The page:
She adds: “There’s a lot of data held locally in departments or in units where there is no way to tell what’s going on without a lot of hand calculation, so that’s what they’re doing.”
The search for DEI tools
The Aspire Alliance was conceived, in part, in response to appeals from STEM faculty for help in confronting the lack of diversity. For example, a 2017 article, “Toward Inclusive STEM Classrooms: What Personal Role Do Faculty Play?” by STEM professors Tess L. Killpack of Wellesley College and Laverne C. Melón of Tufts University, included a call for help.
“As early-career academics, we have been disappointed by the lack of resources available to inform and support faculty’s diversity efforts in STEM classrooms,” the article stated. “This is troubling, as we are expected to detail in persuasive diversity commitment statements how we specifically intend to create inclusive classroom environments, and faculty on search committees are expected to adequately evaluate these statements.”
Citing an abundance of research on the subject, the authors recommended that faculty examine their own biases and develop strategies “to break the habit of biased thoughts and behaviors.” They also suggested participation in “quality diversity-focused courses and workshops to learn about and practice strategies to break our biased habits. Indeed, diversity education has been shown to reduce race-related biases among participants.”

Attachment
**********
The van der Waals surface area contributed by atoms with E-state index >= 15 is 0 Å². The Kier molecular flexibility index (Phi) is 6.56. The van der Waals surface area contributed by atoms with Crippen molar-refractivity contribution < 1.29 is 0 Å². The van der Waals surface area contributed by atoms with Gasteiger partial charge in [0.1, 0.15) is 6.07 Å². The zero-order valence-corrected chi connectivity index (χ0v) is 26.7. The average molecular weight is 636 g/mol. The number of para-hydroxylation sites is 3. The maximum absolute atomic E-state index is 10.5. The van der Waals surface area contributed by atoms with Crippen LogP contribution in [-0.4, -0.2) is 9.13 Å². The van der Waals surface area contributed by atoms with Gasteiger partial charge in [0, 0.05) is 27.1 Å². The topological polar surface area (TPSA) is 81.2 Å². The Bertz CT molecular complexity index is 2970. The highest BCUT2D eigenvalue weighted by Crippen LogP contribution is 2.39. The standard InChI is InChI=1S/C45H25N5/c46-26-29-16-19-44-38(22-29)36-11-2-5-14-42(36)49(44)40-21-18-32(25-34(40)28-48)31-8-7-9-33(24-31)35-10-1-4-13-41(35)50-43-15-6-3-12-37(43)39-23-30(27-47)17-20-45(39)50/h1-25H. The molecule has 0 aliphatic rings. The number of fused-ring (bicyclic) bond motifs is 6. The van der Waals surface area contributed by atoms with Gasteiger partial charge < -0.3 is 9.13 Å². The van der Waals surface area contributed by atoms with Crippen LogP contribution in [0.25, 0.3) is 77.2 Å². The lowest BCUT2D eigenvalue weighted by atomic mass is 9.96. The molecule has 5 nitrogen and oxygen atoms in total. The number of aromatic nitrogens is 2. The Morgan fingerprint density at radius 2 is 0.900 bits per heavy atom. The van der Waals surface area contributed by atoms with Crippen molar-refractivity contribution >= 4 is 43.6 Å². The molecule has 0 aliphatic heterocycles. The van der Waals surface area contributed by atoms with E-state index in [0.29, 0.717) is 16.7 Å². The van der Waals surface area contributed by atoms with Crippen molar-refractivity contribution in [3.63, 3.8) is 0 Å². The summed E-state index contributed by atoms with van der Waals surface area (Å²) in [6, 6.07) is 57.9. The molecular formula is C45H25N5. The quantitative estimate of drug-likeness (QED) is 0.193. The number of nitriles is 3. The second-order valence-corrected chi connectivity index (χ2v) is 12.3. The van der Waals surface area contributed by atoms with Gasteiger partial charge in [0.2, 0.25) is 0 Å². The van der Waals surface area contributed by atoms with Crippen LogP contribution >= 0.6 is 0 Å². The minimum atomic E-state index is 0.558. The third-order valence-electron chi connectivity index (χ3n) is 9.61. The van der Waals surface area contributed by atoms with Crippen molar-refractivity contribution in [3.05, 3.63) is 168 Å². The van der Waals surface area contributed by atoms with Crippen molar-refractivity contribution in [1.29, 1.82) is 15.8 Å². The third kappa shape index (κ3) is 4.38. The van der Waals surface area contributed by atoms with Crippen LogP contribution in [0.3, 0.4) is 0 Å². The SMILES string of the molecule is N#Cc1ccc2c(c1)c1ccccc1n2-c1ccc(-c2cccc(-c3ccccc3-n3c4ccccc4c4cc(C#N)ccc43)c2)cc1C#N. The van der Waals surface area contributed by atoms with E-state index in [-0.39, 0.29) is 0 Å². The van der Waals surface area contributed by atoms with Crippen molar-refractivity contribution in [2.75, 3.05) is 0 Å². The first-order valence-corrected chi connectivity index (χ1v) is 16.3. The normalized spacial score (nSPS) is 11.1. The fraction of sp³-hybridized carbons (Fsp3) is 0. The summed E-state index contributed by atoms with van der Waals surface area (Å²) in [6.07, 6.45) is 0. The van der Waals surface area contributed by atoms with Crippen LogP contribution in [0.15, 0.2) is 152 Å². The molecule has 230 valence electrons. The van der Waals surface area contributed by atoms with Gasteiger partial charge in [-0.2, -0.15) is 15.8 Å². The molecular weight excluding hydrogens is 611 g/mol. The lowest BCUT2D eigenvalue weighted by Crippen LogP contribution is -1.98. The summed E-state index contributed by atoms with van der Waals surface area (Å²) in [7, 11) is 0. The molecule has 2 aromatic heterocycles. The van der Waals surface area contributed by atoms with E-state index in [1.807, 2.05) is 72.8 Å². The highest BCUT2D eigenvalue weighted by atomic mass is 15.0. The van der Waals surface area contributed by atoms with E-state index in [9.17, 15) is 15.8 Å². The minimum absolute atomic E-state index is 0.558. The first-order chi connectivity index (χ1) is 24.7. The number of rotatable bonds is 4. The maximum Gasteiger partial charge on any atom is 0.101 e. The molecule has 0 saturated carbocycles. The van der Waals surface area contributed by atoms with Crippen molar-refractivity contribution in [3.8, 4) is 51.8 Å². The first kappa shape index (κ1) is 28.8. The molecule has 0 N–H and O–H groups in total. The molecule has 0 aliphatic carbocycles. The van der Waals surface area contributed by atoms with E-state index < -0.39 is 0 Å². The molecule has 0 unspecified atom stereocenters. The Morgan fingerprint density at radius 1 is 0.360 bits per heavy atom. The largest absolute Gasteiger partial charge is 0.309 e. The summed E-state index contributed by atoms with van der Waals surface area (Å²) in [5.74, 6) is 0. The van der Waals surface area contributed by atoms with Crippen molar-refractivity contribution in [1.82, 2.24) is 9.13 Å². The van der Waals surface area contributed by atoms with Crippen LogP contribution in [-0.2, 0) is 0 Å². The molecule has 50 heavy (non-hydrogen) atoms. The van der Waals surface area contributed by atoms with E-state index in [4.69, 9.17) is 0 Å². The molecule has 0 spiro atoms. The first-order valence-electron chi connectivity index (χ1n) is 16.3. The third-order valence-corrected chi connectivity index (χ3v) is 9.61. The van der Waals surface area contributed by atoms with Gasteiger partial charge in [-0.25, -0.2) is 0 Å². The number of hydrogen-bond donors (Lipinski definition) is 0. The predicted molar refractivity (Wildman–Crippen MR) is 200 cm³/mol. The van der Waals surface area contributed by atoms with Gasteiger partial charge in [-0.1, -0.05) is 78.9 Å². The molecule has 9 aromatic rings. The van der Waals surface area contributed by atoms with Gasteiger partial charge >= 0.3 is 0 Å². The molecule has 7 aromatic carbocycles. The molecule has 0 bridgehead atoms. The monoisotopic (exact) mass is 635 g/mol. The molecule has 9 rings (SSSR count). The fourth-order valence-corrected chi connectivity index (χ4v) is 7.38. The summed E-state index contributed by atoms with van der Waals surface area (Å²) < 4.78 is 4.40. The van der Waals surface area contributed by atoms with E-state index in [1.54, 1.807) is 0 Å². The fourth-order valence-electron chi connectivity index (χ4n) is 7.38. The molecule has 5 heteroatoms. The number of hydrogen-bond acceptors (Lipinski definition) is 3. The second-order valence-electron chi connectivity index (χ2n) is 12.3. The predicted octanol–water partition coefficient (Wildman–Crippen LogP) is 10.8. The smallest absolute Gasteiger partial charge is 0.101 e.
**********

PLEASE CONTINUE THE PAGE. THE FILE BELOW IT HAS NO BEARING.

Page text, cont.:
Aspire’s Institutional Change addresses those concerns with programs designed to bring about change “by aligning and reinforcing professional development and hiring practices of STEM faculty at institutional, regional, and national levels,” according to its online description. The participating institutions conduct a self-assessment of their current practices and resources, after which they propose a plan for change and ways to scale it across all their STEM programs.
Institutions examine their needs
Jackson State University, a public HBCU in Mississippi, is currently in the first year of its process with Cohort 3.
“We have been very instrumental in creating pathways for our students into graduate schools and into the professoriate level,” explains Dr. Ramzi Kafoury, associate dean of the College of Science, Engineering and Technology and alliance co-leader at Jackson State. “However, as effective as our efforts are, we need support and additional resources for more of a sustained bridge for our students into the professoriate and into administration.”